Due to its peaceful nature and reduced size, it can easily become prey to more aggressive fish, such as Oscars, cichlids, or Jack Dempseys, and it is a bad idea to have these together in a tank. It is simply unfair to this beautiful bright red finned species, so choose wisely when picking tank mates for a celestial pearl danio. With the right tank mates, a species like this one will have a blast swimming through the aquarium water, and their red fins tend to give the look of your fish tank a little something extra. Their calm personalities make them good fish also for a beginner.
One thing to be aware of is that the celestial pearl danio may be a threat to your young brine shrimp, if you keep brine shrimp in your fish tank, as they are known for killing and eating them. This only applies to the young shrimp, however, and by the time they are adult brine shrimp they are usually perfectly fine and can live in harmony and in the same water with the danio.
As mentioned previously in this article, the breeding process turned out to be a little tricky in the beginning when trying to breed this fish in a tank, but this seems to have changed and it is now a very straightforward and uncomplicated process. It helps that it is so easy to distinguish the male from the female based on the fins and body color, and one thing that is also a fantastic help is how the female begins to change body shape and color of the fins as she becomes ready for spawning. Look for a deeper red color of the fins and a belly (the fish abdomen) that appears rounded, and that way you will be able to see that she is ready.
Changes in body shape and being able to see when it is time is not the only step of this species’ breeding process, though, and one other thing that might also be relevant what food your danio eats. These fish seem to be more likely to spawn if they are fed live food, possibly due to what they would eat in the wild, so if you are unsuccessful time after time with breeding your danios – consider changing the food they eat, at least temporarily. It is always good to see if you can get some advice from your local pet store, provided there is someone there with experience with the species.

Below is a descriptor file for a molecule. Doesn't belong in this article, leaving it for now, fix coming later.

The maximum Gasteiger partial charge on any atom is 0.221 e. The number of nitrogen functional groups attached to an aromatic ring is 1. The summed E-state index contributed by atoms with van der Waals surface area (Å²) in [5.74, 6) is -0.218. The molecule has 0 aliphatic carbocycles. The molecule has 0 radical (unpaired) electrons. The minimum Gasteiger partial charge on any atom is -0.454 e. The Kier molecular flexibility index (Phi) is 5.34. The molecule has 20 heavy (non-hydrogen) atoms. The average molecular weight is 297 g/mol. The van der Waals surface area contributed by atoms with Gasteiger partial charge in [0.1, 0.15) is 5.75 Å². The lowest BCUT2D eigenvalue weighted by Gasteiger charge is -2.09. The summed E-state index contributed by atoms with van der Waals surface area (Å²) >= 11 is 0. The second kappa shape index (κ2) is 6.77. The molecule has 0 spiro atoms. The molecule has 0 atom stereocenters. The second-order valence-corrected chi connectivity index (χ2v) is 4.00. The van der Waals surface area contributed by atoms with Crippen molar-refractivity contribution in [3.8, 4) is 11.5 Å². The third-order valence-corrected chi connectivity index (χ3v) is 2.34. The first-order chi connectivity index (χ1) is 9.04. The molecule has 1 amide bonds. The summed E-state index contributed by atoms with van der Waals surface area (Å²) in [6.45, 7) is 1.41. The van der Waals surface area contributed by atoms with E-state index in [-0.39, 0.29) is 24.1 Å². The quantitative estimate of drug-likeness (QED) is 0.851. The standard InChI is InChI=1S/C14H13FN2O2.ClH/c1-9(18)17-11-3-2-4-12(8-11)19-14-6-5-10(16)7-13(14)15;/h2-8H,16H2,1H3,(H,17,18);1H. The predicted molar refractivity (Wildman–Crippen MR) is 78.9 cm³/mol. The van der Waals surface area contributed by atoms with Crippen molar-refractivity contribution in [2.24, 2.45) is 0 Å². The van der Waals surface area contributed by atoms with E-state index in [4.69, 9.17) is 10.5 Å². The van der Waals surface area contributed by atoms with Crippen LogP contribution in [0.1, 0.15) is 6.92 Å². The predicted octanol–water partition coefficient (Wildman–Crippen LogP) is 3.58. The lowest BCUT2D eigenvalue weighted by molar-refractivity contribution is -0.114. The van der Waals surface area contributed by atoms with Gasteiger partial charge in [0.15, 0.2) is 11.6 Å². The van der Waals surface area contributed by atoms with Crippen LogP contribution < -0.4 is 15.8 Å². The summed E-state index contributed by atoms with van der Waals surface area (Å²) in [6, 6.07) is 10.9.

Fish like this species can lay up to 30 eggs in one go, but they may also lay significantly less, or even take a break between each cluster. You might not always be able to see the fish eggs, but if you do, it is essential that you take action to move them over to a separate breeding tank, for your newborn danio fish to eventually hatch and grow. Setting up the breeding tank is not too difficult, as the conditions in the fish tank should be very similar to what they are in your main fish tank, in regards to PH, water hardness, vegetation, food to eat, and size.